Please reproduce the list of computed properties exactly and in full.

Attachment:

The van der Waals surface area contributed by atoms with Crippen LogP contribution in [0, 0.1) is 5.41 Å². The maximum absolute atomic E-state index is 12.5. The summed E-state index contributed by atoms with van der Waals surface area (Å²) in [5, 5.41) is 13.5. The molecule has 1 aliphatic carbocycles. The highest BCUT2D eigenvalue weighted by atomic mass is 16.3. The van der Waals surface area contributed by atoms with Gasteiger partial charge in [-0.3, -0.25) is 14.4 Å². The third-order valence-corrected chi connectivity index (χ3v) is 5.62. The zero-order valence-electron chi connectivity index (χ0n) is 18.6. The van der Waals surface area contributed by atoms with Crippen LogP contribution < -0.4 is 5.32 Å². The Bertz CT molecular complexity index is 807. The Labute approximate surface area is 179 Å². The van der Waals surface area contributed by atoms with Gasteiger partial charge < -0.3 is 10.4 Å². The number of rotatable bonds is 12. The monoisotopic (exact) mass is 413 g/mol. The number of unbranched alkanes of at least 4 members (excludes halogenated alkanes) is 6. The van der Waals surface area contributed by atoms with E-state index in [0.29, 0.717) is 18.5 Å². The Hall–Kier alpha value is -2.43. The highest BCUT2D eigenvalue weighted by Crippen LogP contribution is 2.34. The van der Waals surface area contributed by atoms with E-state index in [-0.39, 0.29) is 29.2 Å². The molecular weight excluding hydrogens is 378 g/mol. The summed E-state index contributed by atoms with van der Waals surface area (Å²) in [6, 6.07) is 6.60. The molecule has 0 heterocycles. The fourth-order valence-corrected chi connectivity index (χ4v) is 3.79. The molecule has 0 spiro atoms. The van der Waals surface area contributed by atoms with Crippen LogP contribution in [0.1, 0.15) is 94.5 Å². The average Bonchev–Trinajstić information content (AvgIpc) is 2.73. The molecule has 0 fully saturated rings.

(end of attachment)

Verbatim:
The van der Waals surface area contributed by atoms with Crippen LogP contribution in [0, 0.1) is 5.41 Å². The maximum absolute atomic E-state index is 12.5. The summed E-state index contributed by atoms with van der Waals surface area (Å²) in [5, 5.41) is 13.5. The molecule has 1 aliphatic carbocycles. The highest BCUT2D eigenvalue weighted by atomic mass is 16.3. The van der Waals surface area contributed by atoms with Gasteiger partial charge in [-0.3, -0.25) is 14.4 Å². The third-order valence-corrected chi connectivity index (χ3v) is 5.62. The zero-order valence-electron chi connectivity index (χ0n) is 18.6. The van der Waals surface area contributed by atoms with Crippen LogP contribution < -0.4 is 5.32 Å². The Bertz CT molecular complexity index is 807. The Labute approximate surface area is 179 Å². The van der Waals surface area contributed by atoms with Gasteiger partial charge < -0.3 is 10.4 Å². The number of rotatable bonds is 12. The monoisotopic (exact) mass is 413 g/mol. The number of unbranched alkanes of at least 4 members (excludes halogenated alkanes) is 6. The van der Waals surface area contributed by atoms with E-state index in [0.29, 0.717) is 18.5 Å². The Hall–Kier alpha value is -2.43. The highest BCUT2D eigenvalue weighted by Crippen LogP contribution is 2.34. The van der Waals surface area contributed by atoms with E-state index in [-0.39, 0.29) is 29.2 Å². The molecular weight excluding hydrogens is 378 g/mol. The summed E-state index contributed by atoms with van der Waals surface area (Å²) in [6, 6.07) is 6.60. The molecule has 0 heterocycles. The fourth-order valence-corrected chi connectivity index (χ4v) is 3.79. The molecule has 0 spiro atoms. The van der Waals surface area contributed by atoms with Crippen LogP contribution in [0.1, 0.15) is 94.5 Å². The average Bonchev–Trinajstić information content (AvgIpc) is 2.73. The molecule has 0 fully saturated rings.